Aleksey Igudesman, born in Leningrad divides his time between a career as a violinist, composer and as one half of a music comedy duo with pianist Hyung-ki Joo. Though their professional name of Igudesman and Joo might not trip off the tongue an extract from their hit show “A little nightmare music” has been watched 28 million times on YouTube. It is interesting to speculate how much use the great composers of the past might have been able to make of the power of the internet. His piece Lento for violin, string orchestra and choir in another world première recording is a very lovely tune with the choir adding a heavenly dimension.
Einaudi then returns with his second contribution to the proceedings and one is obliged to say he knows how to create a beautiful (that word again!) melody. Passaggio is certainly one such. Lera Auerbach’s second outing is another movement from her 24 Preludes for Violin and Piano. She was born as recently as 1973 but is a prolific composer with over fifty works to her name. Alongside a busy schedule of solo piano recitals she accepts commissions. In 2011 alone she was working on some from five different venues simultaneously.
The name of Karl Jenkins is one I have known since 1970 when he played oboebaritone saxophoneelectric pianopiano, wrote five of the tracks and collaborated on two others on the UK’s seminal jazz-rock album Elastic Rock, my cousin Ian Carr’s debut disc with his band Nucleus. This multi-talented Welsh instrumentalist and composer has composed music for a wide range of different combinations. Many people in the UK may very well remember the music he wrote for an advert by the Cheltenham and Gloucester Building Society that accompanied a boy pearl fisher swimming down to find treasure. The track on this album is Benedictus taken from his work The Armed Man – A Mass for Peace which he arranged specially for Daniel Hope. It is a powerful statement which is as timely in its message today as it has ever been. I have been rather too dismissive of it up but I shall now make sure I hear it all as I feel a reappraisal coming on.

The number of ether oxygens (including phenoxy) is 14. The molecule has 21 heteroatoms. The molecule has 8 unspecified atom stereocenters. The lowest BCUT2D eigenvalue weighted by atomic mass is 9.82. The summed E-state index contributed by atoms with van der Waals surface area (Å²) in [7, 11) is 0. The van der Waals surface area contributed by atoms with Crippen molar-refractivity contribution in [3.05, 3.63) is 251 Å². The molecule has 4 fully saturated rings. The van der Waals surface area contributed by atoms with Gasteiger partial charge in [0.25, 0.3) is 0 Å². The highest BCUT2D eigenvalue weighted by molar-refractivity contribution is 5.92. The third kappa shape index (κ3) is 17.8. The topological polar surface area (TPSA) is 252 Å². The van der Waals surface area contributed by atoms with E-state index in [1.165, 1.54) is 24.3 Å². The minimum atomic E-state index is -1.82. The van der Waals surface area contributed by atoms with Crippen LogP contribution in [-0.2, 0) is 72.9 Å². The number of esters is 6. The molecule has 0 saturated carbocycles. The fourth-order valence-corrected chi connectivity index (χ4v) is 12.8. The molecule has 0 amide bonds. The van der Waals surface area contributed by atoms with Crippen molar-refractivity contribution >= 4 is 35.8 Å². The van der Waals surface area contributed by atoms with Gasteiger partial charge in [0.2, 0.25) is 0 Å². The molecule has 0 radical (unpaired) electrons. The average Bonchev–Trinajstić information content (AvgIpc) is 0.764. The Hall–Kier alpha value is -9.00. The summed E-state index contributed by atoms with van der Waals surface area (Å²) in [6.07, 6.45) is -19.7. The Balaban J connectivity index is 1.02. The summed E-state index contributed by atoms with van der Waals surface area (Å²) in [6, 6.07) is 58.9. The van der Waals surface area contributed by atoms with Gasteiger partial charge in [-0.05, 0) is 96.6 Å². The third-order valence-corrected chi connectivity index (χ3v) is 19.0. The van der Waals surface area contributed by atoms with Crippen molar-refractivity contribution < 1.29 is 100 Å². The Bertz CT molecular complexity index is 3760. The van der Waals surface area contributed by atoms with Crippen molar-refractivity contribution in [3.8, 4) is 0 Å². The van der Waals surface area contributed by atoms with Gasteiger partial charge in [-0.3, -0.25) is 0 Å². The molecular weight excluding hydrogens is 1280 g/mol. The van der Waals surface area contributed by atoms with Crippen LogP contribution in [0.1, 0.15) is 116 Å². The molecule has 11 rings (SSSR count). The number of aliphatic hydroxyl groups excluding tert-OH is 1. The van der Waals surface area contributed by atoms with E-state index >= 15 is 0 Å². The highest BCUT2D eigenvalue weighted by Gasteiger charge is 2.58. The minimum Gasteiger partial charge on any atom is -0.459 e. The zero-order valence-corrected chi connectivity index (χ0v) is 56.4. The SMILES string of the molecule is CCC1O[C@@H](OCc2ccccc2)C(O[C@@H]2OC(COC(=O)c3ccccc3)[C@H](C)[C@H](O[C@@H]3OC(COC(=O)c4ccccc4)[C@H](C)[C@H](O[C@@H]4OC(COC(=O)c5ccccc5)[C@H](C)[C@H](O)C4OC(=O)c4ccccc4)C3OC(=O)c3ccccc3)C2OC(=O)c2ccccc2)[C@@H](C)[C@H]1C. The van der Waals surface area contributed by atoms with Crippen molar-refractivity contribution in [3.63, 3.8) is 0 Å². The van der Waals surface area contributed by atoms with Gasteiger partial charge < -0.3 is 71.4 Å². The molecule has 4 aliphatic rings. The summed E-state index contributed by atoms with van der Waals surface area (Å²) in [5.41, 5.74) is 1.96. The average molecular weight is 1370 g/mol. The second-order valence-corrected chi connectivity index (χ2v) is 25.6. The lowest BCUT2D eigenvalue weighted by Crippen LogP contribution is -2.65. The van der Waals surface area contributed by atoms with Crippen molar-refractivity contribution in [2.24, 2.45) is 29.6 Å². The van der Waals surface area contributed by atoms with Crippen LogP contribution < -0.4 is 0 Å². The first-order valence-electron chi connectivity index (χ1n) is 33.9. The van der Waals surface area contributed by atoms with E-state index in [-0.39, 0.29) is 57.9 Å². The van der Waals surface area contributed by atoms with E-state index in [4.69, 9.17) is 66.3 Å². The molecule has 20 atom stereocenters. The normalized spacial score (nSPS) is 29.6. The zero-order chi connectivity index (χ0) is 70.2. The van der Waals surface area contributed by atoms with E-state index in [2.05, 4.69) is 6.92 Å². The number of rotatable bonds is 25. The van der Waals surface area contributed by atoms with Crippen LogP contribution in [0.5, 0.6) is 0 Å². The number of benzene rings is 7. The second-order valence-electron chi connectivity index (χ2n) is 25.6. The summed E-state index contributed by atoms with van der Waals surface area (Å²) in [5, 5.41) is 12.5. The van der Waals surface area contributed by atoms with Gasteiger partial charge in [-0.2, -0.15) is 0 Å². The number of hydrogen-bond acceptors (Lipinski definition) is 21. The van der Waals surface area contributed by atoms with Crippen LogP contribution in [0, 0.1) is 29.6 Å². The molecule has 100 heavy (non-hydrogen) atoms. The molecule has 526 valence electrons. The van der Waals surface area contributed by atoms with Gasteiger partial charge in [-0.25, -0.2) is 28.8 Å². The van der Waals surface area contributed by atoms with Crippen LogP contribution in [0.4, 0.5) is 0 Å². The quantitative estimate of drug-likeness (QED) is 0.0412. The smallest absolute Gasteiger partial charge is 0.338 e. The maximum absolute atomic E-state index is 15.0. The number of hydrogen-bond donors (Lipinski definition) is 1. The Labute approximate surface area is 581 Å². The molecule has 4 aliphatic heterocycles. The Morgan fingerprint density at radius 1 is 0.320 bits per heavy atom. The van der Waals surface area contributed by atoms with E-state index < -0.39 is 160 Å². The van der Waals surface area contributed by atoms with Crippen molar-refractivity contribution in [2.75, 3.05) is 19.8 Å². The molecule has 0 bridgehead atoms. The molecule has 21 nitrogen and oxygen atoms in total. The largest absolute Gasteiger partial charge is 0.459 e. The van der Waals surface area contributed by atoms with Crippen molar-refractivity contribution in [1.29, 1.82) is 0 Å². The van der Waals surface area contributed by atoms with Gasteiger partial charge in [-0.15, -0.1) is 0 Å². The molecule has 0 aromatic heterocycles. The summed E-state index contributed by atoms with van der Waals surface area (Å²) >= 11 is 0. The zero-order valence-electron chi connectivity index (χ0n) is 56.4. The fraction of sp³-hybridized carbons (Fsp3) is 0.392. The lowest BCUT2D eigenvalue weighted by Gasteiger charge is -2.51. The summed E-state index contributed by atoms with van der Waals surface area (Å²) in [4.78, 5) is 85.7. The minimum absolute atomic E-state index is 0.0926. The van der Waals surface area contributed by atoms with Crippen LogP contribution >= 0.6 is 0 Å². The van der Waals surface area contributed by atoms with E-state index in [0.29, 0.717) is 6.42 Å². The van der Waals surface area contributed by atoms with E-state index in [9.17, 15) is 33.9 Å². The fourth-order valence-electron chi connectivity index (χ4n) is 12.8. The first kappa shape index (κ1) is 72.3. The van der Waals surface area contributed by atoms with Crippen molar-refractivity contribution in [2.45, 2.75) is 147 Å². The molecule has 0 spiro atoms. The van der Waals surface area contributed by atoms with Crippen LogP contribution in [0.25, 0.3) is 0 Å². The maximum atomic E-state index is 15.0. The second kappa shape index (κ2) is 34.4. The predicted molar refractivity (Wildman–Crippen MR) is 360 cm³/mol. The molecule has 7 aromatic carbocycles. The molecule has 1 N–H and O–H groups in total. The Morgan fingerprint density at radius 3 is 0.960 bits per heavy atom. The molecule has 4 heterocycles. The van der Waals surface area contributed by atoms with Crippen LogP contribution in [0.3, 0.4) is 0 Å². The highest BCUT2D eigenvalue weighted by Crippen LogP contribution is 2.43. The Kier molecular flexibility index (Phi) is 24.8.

The inclusion of a work by Bach continues the theme of bridging the centuries and an extract from his Well tempered Clavier fits in perfectly between two 20th century pieces. The penultimate work on this disc is by Michael Nyman, one of the most prolific of 20th century composers with well over three hundred works to his name. He is known for his often haunting minimalist music that came to prominence in films such as The Draughtman’s Contract, Prospero’s Books, The Piano, The Cook, the Thief, his Wife and her Lover as well as Drowning by Numbers, from which the work here is taken, Nyman has drawn on many influences to inspire his compositions such as Purcell, Mozart, Biber and Dowland. Once again a reappraisal on my part is due after hearing his music in this context.
The final work on this disc, by Leipzig born Karsten Gundermann, is an extract from his work Faust. It is tantalising in that four minutes is too short a time to really get an idea of it. I can see that more searching will be the order of the day.
Daniel Hope who is a seriously excellent violinist has done a great job in exploring the notion of the “music of the spheres” and his playing is wonderful as one would expect.
This disc has been a ‘learning curve’ for me. It has taught me another salutary lesson about being judgemental which I admit can stifle one’s own appreciation of things before time. After many hearings this disc has grown on me quite considerably, even since my opening remarks. It has lead me to a desire to further explore the works of these composers, many of them complete unknowns to me. I strongly advise giving this disc a chance to do the same to you as it has for me; to prove conclusively that you’re never too old to learn – thank God!
Steve Arloff